A War for the Soul of America
A History of the Culture Wars
Buchanan’s fiery speech marked a high point in the culture wars, but as Andrew Hartman shows in this richly analytical history, their roots lay farther back, in the tumult of the 1960s—and their significance is much greater than generally assumed. Far more than a mere sideshow or shouting match, the culture wars, Hartman argues, were the very public face of America’s struggle over the unprecedented social changes of the period, as the cluster of social norms that had long governed American life began to give way to a new openness to different ideas, identities, and articulations of what it meant to be an American. The hot-button issues like abortion, affirmative action, art, censorship, feminism, and homosexuality that dominated politics in the period were symptoms of the larger struggle, as conservative Americans slowly began to acknowledge—if initially through rejection—many fundamental transformations of American life.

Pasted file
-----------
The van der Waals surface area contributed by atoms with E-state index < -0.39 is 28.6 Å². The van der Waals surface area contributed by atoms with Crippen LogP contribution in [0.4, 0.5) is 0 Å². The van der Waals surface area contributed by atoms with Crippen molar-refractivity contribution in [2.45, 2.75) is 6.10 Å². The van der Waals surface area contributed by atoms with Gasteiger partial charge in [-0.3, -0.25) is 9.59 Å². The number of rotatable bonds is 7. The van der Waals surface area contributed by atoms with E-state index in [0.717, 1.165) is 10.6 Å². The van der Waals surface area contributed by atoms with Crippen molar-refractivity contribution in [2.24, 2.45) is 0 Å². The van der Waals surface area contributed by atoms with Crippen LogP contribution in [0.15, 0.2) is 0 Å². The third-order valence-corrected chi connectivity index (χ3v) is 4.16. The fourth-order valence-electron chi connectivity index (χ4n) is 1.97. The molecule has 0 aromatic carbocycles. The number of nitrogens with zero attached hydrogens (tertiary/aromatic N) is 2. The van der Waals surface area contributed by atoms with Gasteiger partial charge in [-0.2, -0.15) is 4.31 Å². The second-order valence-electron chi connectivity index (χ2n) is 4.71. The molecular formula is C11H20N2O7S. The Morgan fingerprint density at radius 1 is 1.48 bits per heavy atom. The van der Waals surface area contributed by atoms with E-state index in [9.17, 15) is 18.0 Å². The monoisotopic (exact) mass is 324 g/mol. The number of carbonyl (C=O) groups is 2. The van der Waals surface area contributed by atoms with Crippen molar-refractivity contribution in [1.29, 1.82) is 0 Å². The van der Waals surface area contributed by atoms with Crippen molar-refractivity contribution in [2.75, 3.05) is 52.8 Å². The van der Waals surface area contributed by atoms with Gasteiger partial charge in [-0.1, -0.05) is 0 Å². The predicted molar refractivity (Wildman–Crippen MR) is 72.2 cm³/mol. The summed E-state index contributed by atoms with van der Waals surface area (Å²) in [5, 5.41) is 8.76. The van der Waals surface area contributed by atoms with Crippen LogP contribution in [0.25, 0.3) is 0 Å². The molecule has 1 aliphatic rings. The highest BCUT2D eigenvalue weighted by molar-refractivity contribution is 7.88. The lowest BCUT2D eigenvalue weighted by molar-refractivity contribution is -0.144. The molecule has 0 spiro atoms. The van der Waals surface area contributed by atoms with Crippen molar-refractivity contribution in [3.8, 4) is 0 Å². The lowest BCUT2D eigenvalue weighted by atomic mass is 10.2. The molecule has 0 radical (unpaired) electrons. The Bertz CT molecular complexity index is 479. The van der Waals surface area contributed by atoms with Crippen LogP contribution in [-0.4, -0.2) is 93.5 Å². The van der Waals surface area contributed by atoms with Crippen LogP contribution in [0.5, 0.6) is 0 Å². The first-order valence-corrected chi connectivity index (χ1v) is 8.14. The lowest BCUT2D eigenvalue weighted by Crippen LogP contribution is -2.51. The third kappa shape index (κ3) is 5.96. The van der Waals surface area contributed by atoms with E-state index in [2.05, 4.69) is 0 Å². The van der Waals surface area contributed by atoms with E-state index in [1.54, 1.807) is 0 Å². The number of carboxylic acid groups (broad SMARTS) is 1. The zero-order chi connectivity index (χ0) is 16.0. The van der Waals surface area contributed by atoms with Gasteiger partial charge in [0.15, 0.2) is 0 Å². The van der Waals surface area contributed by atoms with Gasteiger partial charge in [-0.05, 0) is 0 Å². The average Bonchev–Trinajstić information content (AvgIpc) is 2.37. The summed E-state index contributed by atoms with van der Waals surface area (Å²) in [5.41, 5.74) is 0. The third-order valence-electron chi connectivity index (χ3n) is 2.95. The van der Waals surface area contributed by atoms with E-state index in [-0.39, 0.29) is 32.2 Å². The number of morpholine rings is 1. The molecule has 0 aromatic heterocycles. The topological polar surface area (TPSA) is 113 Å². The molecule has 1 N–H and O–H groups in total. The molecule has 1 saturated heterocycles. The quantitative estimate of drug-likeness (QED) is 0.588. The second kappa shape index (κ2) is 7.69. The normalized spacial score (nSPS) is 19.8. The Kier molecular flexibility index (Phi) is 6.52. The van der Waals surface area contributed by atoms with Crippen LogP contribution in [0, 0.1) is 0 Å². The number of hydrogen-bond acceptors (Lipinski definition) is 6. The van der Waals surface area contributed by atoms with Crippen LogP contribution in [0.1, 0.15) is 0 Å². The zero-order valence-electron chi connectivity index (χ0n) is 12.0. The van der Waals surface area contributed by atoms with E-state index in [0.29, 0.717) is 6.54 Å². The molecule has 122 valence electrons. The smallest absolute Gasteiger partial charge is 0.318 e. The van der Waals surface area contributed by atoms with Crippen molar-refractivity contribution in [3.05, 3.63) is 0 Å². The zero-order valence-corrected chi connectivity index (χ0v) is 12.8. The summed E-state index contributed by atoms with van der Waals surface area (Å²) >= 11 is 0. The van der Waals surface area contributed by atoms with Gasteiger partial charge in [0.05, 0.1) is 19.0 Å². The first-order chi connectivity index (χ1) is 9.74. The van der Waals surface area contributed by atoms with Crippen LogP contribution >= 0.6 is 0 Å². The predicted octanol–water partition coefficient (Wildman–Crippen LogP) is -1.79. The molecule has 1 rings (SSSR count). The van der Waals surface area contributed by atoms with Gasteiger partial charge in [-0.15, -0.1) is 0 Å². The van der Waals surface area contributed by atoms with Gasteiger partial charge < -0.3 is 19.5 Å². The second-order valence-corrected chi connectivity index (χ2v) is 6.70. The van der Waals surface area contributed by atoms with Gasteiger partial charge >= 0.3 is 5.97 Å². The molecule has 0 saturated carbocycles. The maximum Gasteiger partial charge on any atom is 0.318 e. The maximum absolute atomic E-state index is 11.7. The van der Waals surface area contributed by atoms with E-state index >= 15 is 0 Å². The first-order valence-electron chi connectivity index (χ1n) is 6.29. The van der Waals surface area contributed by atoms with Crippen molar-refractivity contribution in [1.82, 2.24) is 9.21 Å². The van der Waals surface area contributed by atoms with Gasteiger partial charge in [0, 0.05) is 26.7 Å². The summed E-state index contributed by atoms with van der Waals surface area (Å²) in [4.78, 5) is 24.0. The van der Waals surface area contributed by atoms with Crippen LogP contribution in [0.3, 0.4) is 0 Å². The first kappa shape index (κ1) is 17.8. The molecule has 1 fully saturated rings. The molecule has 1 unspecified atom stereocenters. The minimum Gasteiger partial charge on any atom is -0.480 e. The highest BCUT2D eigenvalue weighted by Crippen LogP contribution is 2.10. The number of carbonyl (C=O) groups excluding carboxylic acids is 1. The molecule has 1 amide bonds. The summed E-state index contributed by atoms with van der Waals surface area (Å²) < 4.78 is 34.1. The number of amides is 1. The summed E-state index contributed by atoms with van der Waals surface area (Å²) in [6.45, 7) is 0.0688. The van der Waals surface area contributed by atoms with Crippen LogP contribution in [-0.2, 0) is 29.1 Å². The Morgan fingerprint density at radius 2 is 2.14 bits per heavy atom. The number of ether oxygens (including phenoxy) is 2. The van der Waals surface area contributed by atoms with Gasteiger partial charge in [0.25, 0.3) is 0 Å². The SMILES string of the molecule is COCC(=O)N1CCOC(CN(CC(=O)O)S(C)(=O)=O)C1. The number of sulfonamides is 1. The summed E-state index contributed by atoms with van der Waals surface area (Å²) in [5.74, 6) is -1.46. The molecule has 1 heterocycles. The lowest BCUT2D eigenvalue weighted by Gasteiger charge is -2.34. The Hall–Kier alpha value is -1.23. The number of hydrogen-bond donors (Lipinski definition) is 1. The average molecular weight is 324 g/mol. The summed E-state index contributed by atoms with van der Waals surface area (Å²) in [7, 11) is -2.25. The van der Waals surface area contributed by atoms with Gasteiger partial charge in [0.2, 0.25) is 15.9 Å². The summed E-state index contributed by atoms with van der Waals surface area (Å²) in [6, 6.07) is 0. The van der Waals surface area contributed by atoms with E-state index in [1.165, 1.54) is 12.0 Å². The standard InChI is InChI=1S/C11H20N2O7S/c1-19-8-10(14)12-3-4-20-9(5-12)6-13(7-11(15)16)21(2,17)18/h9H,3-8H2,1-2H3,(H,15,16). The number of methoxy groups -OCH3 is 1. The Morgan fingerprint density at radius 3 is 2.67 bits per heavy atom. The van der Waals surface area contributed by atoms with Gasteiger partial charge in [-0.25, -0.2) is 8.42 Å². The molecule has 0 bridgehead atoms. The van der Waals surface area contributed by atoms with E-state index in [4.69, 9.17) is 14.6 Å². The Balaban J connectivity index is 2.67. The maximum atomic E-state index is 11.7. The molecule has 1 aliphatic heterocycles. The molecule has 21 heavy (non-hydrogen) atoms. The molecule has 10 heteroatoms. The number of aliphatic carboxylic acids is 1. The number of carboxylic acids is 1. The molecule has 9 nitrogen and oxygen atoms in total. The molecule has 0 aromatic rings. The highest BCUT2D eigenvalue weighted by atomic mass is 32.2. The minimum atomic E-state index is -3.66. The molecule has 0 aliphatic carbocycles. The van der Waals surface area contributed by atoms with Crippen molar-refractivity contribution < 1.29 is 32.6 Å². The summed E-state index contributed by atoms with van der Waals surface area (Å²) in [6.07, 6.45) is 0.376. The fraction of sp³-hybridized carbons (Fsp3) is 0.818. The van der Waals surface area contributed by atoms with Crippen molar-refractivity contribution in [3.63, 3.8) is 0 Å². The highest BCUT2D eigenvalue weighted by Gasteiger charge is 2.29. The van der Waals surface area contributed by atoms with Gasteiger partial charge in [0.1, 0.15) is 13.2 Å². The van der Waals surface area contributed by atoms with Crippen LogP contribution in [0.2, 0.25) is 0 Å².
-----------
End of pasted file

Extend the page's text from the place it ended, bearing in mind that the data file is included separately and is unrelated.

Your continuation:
As an ever-more partisan but also an ever-more diverse and accepting America continues to find its way in a changing world, A War for the Soul of America reminds us of how we got here, and what all the shouting has really been about.
1: The Sixties as Liberation
2: The Neoconservative Kulturkämpfe
3: Taking God’s Country Back
4: The Color Line
5: The Trouble with Gender
6: The Sacred and the Profane
7: God, State, and the Curriculum
8: The Battle for the American Mind
9: The Contested American Past
his subjects, other than to confirm the existence of the culture wars as a distinct moment in American history. His is not the final word on that moment. It is, however, among the most reliable accounts thus far."